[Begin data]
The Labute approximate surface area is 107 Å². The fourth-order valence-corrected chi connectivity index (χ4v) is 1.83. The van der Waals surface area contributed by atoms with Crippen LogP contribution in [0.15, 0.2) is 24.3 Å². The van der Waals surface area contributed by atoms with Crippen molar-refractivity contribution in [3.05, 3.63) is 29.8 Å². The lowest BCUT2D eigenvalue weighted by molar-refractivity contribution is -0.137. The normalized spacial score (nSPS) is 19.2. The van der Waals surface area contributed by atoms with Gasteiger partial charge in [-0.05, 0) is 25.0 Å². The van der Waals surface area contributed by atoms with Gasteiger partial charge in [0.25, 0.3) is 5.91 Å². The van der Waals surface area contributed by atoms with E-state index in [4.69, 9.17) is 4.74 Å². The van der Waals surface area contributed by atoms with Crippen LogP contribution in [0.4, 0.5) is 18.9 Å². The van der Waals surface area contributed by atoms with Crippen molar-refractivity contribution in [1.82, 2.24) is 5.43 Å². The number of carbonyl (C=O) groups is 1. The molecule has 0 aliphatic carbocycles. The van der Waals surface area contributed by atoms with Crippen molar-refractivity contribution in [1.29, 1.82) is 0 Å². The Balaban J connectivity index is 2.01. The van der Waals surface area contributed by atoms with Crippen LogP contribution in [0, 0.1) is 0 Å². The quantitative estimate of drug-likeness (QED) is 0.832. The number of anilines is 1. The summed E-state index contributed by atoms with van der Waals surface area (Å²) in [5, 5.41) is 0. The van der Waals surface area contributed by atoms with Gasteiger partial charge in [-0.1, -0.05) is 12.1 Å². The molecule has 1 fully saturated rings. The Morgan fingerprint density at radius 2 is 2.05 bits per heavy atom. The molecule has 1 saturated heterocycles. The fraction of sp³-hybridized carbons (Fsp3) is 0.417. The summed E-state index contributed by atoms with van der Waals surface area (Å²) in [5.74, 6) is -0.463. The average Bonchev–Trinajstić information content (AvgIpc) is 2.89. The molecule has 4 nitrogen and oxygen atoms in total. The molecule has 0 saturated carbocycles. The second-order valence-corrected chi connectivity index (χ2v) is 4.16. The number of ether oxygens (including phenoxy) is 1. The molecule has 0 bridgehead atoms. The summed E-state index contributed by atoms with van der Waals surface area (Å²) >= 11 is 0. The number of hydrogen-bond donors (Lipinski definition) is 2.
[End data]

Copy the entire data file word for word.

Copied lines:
The Labute approximate surface area is 107 Å². The fourth-order valence-corrected chi connectivity index (χ4v) is 1.83. The van der Waals surface area contributed by atoms with Crippen LogP contribution in [0.15, 0.2) is 24.3 Å². The van der Waals surface area contributed by atoms with Crippen molar-refractivity contribution in [3.05, 3.63) is 29.8 Å². The lowest BCUT2D eigenvalue weighted by molar-refractivity contribution is -0.137. The normalized spacial score (nSPS) is 19.2. The van der Waals surface area contributed by atoms with Gasteiger partial charge in [-0.05, 0) is 25.0 Å². The van der Waals surface area contributed by atoms with Gasteiger partial charge in [0.25, 0.3) is 5.91 Å². The van der Waals surface area contributed by atoms with E-state index in [4.69, 9.17) is 4.74 Å². The van der Waals surface area contributed by atoms with Crippen LogP contribution in [0.4, 0.5) is 18.9 Å². The van der Waals surface area contributed by atoms with Crippen molar-refractivity contribution in [1.82, 2.24) is 5.43 Å². The number of carbonyl (C=O) groups is 1. The molecule has 0 aliphatic carbocycles. The van der Waals surface area contributed by atoms with Crippen molar-refractivity contribution in [1.29, 1.82) is 0 Å². The Balaban J connectivity index is 2.01. The van der Waals surface area contributed by atoms with Crippen LogP contribution in [0, 0.1) is 0 Å². The quantitative estimate of drug-likeness (QED) is 0.832. The number of anilines is 1. The summed E-state index contributed by atoms with van der Waals surface area (Å²) in [5, 5.41) is 0. The van der Waals surface area contributed by atoms with Gasteiger partial charge in [-0.1, -0.05) is 12.1 Å². The molecule has 1 fully saturated rings. The Morgan fingerprint density at radius 2 is 2.05 bits per heavy atom. The molecule has 1 saturated heterocycles. The fraction of sp³-hybridized carbons (Fsp3) is 0.417. The summed E-state index contributed by atoms with van der Waals surface area (Å²) in [5.74, 6) is -0.463. The average Bonchev–Trinajstić information content (AvgIpc) is 2.89. The molecule has 4 nitrogen and oxygen atoms in total. The molecule has 0 saturated carbocycles. The second-order valence-corrected chi connectivity index (χ2v) is 4.16. The number of ether oxygens (including phenoxy) is 1. The molecule has 0 bridgehead atoms. The summed E-state index contributed by atoms with van der Waals surface area (Å²) >= 11 is 0. The number of hydrogen-bond donors (Lipinski definition) is 2.